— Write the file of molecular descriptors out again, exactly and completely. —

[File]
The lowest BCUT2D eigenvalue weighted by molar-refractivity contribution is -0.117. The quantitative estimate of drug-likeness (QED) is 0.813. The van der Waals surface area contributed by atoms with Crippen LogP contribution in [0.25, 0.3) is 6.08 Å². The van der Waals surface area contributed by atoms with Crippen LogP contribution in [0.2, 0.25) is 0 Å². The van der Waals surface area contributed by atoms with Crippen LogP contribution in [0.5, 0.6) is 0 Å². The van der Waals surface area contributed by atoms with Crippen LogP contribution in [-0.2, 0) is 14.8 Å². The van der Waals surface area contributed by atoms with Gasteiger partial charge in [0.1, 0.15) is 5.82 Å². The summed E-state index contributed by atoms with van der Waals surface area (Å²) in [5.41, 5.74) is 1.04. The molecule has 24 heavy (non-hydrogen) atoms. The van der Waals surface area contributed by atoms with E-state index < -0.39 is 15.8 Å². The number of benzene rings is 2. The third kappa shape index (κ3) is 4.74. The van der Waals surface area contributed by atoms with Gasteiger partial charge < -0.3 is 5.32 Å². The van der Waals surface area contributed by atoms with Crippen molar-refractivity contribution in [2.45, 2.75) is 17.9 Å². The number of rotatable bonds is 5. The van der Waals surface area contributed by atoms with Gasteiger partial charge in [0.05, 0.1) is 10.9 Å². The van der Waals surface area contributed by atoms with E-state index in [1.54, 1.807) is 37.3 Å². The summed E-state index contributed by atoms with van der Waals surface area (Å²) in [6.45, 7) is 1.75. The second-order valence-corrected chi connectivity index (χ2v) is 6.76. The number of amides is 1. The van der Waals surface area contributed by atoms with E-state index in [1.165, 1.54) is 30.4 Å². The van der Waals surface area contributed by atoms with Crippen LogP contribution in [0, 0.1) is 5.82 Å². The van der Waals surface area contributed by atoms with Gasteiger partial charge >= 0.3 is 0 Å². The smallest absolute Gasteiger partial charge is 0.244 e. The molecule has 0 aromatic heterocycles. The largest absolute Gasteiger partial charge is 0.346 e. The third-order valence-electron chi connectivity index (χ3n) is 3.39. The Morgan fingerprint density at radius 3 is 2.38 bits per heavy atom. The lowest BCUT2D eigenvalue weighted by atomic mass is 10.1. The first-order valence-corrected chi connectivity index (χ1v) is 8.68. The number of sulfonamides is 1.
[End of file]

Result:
The lowest BCUT2D eigenvalue weighted by molar-refractivity contribution is -0.117. The quantitative estimate of drug-likeness (QED) is 0.813. The van der Waals surface area contributed by atoms with Crippen LogP contribution in [0.25, 0.3) is 6.08 Å². The van der Waals surface area contributed by atoms with Crippen LogP contribution in [0.2, 0.25) is 0 Å². The van der Waals surface area contributed by atoms with Crippen LogP contribution in [0.5, 0.6) is 0 Å². The van der Waals surface area contributed by atoms with Crippen LogP contribution in [-0.2, 0) is 14.8 Å². The van der Waals surface area contributed by atoms with Gasteiger partial charge in [0.1, 0.15) is 5.82 Å². The summed E-state index contributed by atoms with van der Waals surface area (Å²) in [5.41, 5.74) is 1.04. The molecule has 24 heavy (non-hydrogen) atoms. The van der Waals surface area contributed by atoms with E-state index < -0.39 is 15.8 Å². The number of benzene rings is 2. The third kappa shape index (κ3) is 4.74. The van der Waals surface area contributed by atoms with Gasteiger partial charge < -0.3 is 5.32 Å². The van der Waals surface area contributed by atoms with Crippen molar-refractivity contribution in [2.45, 2.75) is 17.9 Å². The number of rotatable bonds is 5. The van der Waals surface area contributed by atoms with Gasteiger partial charge in [0.05, 0.1) is 10.9 Å². The van der Waals surface area contributed by atoms with E-state index in [1.54, 1.807) is 37.3 Å². The summed E-state index contributed by atoms with van der Waals surface area (Å²) in [6.45, 7) is 1.75. The second-order valence-corrected chi connectivity index (χ2v) is 6.76. The number of amides is 1. The van der Waals surface area contributed by atoms with E-state index in [1.165, 1.54) is 30.4 Å². The van der Waals surface area contributed by atoms with Crippen LogP contribution in [0, 0.1) is 5.82 Å². The van der Waals surface area contributed by atoms with Gasteiger partial charge >= 0.3 is 0 Å². The smallest absolute Gasteiger partial charge is 0.244 e. The molecule has 0 aromatic heterocycles. The largest absolute Gasteiger partial charge is 0.346 e. The third-order valence-electron chi connectivity index (χ3n) is 3.39. The Morgan fingerprint density at radius 3 is 2.38 bits per heavy atom. The lowest BCUT2D eigenvalue weighted by atomic mass is 10.1. The first-order valence-corrected chi connectivity index (χ1v) is 8.68. The number of sulfonamides is 1.